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Author Topic: my black bee's  (Read 1008 times)
danno
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« on: October 05, 2009, 08:29:49 AM »

Temps this weekend hardly touched 50.  We had some rain and alot of wind.  I have 30 colonies of typical Italians but one is 50+% black bee's even though the queen is orange.  I know it was her drones in her mating flight.  Point is all stayed home except this colony.  They were very busy.  Is this typical?
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Joelel
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« Reply #1 on: October 05, 2009, 10:46:07 AM »

Temps this weekend hardly touched 50.  We had some rain and alot of wind.  I have 30 colonies of typical Italians but one is 50+% black bee's even though the queen is orange.  I know it was her drones in her mating flight.  Point is all stayed home except this colony.  They were very busy.  Is this typical?

Yes,some breed of bees fly in alot rain and wind when others don't.
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Acts2:37: Now when they heard this, they were pricked in their heart, and said unto Peter and to the rest of the apostles, Men and brethren, what shall we do?
38: Then Peter said unto them, Repent, and be baptized every one of you in the name of Jesus Christ for the remission of sins, and ye shall receive the gift of the Holy Ghost.
39: For the promise is unto you, and to your children, and to all that are afar off, even as many as the Lord our God shall call.
40: And with many other words did he testify and exhort, saying, Save yourselves from this untoward generation
Cindi
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« Reply #2 on: October 05, 2009, 10:49:47 AM »

Danno, by black bees, did you mean Carniolan breed? The Carniolan are known for foraging in cooler weather, earlier exiting of the hive for foraging in the spring.  They are known as the spring build up bees.  The Carniolan colony I have is the only one that made it out of 9 last winter, it is still going strong.  But it had a hard year too over 2008 winter, it never built up enough to split (well, kind of good because I only wanted one colony in case of our move to another area).  Carniolan are "cooler" weather bees.  Have that most wonderful and most awesome day, with great health.  Cindi

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There are strange things done in the midnight sun by the men who moil for gold.  The Arctic trails have their secret tales that would make your blood run cold.  The Northern Lights have seen queer sights, but the queerest they ever did see, what the night on the marge of Lake Lebarge, I cremated Sam McGee.  Robert Service
MustbeeNuts
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« Reply #3 on: October 05, 2009, 12:36:40 PM »

Danno, I have both NWC and italians, today its cool , lol your so close to me our temps are pretty similar. but my bees are out at 10am this morning, and the carni's well there always out, rain or shine. the dark bodies must hold heat better, don't know, but ya they work in lots worse weather. so I guess its normal. you must have something else in there , carni cross or maybe a feral cross, I know I got a split that I let naturally make a queen, from a hive that swarmed and left many queen cells, I think she mated with feral due to the majority of new bees that are dark or almost black. Ferals would work every opportunity they can.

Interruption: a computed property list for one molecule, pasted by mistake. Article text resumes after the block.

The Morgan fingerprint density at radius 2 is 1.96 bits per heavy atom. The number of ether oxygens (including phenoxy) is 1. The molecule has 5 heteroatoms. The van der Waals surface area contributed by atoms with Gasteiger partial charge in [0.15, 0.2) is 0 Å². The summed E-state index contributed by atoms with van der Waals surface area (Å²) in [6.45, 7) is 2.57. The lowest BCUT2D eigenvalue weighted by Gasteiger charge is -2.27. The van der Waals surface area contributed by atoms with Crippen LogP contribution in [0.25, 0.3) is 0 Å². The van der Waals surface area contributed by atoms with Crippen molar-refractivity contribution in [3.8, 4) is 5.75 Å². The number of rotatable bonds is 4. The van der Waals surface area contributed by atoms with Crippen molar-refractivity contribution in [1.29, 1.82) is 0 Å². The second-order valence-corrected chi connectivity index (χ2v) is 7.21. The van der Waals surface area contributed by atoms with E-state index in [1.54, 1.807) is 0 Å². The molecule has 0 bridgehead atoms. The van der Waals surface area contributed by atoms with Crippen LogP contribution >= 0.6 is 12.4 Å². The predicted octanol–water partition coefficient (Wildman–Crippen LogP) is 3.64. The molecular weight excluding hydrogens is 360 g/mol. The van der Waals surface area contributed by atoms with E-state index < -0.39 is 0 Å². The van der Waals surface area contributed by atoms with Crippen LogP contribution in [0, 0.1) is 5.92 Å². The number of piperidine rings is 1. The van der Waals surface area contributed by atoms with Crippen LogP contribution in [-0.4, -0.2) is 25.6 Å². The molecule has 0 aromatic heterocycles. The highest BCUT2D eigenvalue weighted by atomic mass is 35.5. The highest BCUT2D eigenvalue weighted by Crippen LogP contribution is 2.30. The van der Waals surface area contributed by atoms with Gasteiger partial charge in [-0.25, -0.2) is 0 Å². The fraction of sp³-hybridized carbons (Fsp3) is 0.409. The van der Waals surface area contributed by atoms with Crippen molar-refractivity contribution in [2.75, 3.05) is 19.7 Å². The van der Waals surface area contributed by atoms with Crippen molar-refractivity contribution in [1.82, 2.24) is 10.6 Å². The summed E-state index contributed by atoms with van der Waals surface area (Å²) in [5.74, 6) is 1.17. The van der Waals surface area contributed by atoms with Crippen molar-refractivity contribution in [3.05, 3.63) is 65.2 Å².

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Each new day brings decisions,  these are  new branches on the tree of life.
heaflaw
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« Reply #4 on: October 05, 2009, 08:43:46 PM »

Carniolans, Russians and the "German" bees brought over by early settlers are all dark.
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scdw43
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« Reply #5 on: October 05, 2009, 10:22:05 PM »

My Carniolan's foraged above 47 degrees all last winter.
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Winter Ventilation: Wet bees die in hours maybe minutes, no matter how much honey is in the hive.
danno
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« Reply #6 on: October 06, 2009, 07:26:27 AM »

This yard is all 2009 Wootens  golden queens and all but one look about the same.  This queen got tangled with something else.  I'm trying to go the extra mile to get them through winter.  They are alittle light but wont take much feed yet.   
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skflyfish
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« Reply #7 on: October 14, 2009, 06:40:40 PM »

Danno,

The swarm that I got in late May and split when they first tried to swarm has been out big time the past two days. There are some baggies that have a little syrup left in them that I pulled out when I put in the styrene insulation in the all season inner cover and they are all over them. It has been mid 40s both days. They are still out at 6:30 pm. The pollinator beek whose hives they came from wondered if it might be one of the Australian queens he had purchased. The queen is bronze colored and the workers look Italian. All I know is they are one tough bunch. The other 5 hives are almost for sure Italian queens and they are all staying in. I hope this hives survives the winter and I can get a spit from it next spring.

Jay
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